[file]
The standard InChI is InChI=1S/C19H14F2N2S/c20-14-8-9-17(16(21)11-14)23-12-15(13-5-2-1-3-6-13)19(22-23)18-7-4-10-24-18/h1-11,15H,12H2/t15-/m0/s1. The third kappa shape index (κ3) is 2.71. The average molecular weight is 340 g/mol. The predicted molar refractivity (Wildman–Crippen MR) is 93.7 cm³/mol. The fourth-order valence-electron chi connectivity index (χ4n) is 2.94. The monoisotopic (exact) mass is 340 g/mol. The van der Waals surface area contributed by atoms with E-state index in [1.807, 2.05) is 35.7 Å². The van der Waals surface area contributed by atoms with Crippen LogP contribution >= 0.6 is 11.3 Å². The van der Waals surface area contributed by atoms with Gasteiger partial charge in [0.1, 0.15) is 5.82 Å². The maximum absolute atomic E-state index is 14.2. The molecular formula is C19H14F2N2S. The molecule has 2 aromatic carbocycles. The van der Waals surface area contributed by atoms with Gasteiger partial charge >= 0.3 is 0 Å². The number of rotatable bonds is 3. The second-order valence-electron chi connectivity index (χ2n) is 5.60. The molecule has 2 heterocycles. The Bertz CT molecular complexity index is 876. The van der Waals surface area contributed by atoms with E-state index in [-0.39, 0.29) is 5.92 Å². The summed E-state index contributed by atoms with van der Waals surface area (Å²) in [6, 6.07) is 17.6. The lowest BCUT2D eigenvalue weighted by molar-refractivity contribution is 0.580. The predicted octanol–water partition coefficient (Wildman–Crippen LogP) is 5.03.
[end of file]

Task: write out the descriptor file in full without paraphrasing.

The standard InChI is InChI=1S/C19H14F2N2S/c20-14-8-9-17(16(21)11-14)23-12-15(13-5-2-1-3-6-13)19(22-23)18-7-4-10-24-18/h1-11,15H,12H2/t15-/m0/s1. The third kappa shape index (κ3) is 2.71. The average molecular weight is 340 g/mol. The predicted molar refractivity (Wildman–Crippen MR) is 93.7 cm³/mol. The fourth-order valence-electron chi connectivity index (χ4n) is 2.94. The monoisotopic (exact) mass is 340 g/mol. The van der Waals surface area contributed by atoms with E-state index in [1.807, 2.05) is 35.7 Å². The van der Waals surface area contributed by atoms with Crippen LogP contribution >= 0.6 is 11.3 Å². The van der Waals surface area contributed by atoms with Gasteiger partial charge in [0.1, 0.15) is 5.82 Å². The maximum absolute atomic E-state index is 14.2. The molecular formula is C19H14F2N2S. The molecule has 2 aromatic carbocycles. The van der Waals surface area contributed by atoms with Gasteiger partial charge >= 0.3 is 0 Å². The number of rotatable bonds is 3. The second-order valence-electron chi connectivity index (χ2n) is 5.60. The molecule has 2 heterocycles. The Bertz CT molecular complexity index is 876. The van der Waals surface area contributed by atoms with E-state index in [-0.39, 0.29) is 5.92 Å². The summed E-state index contributed by atoms with van der Waals surface area (Å²) in [6, 6.07) is 17.6. The lowest BCUT2D eigenvalue weighted by molar-refractivity contribution is 0.580. The predicted octanol–water partition coefficient (Wildman–Crippen LogP) is 5.03.